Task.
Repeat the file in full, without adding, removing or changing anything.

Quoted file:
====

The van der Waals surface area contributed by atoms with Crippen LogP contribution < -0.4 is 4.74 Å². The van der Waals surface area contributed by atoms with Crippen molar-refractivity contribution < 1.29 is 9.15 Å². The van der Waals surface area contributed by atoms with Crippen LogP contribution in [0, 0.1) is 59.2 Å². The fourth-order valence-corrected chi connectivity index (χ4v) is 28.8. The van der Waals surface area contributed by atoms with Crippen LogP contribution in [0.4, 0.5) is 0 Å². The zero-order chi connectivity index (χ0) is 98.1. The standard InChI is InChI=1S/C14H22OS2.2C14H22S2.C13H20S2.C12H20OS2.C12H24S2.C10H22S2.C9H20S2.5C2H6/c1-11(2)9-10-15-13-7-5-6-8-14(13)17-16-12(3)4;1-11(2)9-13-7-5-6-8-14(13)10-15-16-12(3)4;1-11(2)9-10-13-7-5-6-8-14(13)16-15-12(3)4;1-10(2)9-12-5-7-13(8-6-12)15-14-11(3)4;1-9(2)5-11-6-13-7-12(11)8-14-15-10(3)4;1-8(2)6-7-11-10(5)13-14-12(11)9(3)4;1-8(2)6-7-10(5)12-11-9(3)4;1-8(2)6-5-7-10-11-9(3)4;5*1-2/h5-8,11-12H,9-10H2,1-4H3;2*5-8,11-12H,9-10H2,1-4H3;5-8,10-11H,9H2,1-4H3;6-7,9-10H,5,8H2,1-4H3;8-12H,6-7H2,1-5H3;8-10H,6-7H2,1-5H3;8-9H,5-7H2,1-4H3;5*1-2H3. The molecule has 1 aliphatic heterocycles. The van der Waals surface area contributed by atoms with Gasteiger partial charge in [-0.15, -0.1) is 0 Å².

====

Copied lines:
The van der Waals surface area contributed by atoms with Crippen LogP contribution < -0.4 is 4.74 Å². The van der Waals surface area contributed by atoms with Crippen molar-refractivity contribution < 1.29 is 9.15 Å². The van der Waals surface area contributed by atoms with Crippen LogP contribution in [0, 0.1) is 59.2 Å². The fourth-order valence-corrected chi connectivity index (χ4v) is 28.8. The van der Waals surface area contributed by atoms with Crippen LogP contribution in [0.4, 0.5) is 0 Å². The zero-order chi connectivity index (χ0) is 98.1. The standard InChI is InChI=1S/C14H22OS2.2C14H22S2.C13H20S2.C12H20OS2.C12H24S2.C10H22S2.C9H20S2.5C2H6/c1-11(2)9-10-15-13-7-5-6-8-14(13)17-16-12(3)4;1-11(2)9-13-7-5-6-8-14(13)10-15-16-12(3)4;1-11(2)9-10-13-7-5-6-8-14(13)16-15-12(3)4;1-10(2)9-12-5-7-13(8-6-12)15-14-11(3)4;1-9(2)5-11-6-13-7-12(11)8-14-15-10(3)4;1-8(2)6-7-11-10(5)13-14-12(11)9(3)4;1-8(2)6-7-10(5)12-11-9(3)4;1-8(2)6-5-7-10-11-9(3)4;5*1-2/h5-8,11-12H,9-10H2,1-4H3;2*5-8,11-12H,9-10H2,1-4H3;5-8,10-11H,9H2,1-4H3;6-7,9-10H,5,8H2,1-4H3;8-12H,6-7H2,1-5H3;8-10H,6-7H2,1-5H3;8-9H,5-7H2,1-4H3;5*1-2H3. The molecule has 1 aliphatic heterocycles. The van der Waals surface area contributed by atoms with Gasteiger partial charge in [-0.15, -0.1) is 0 Å².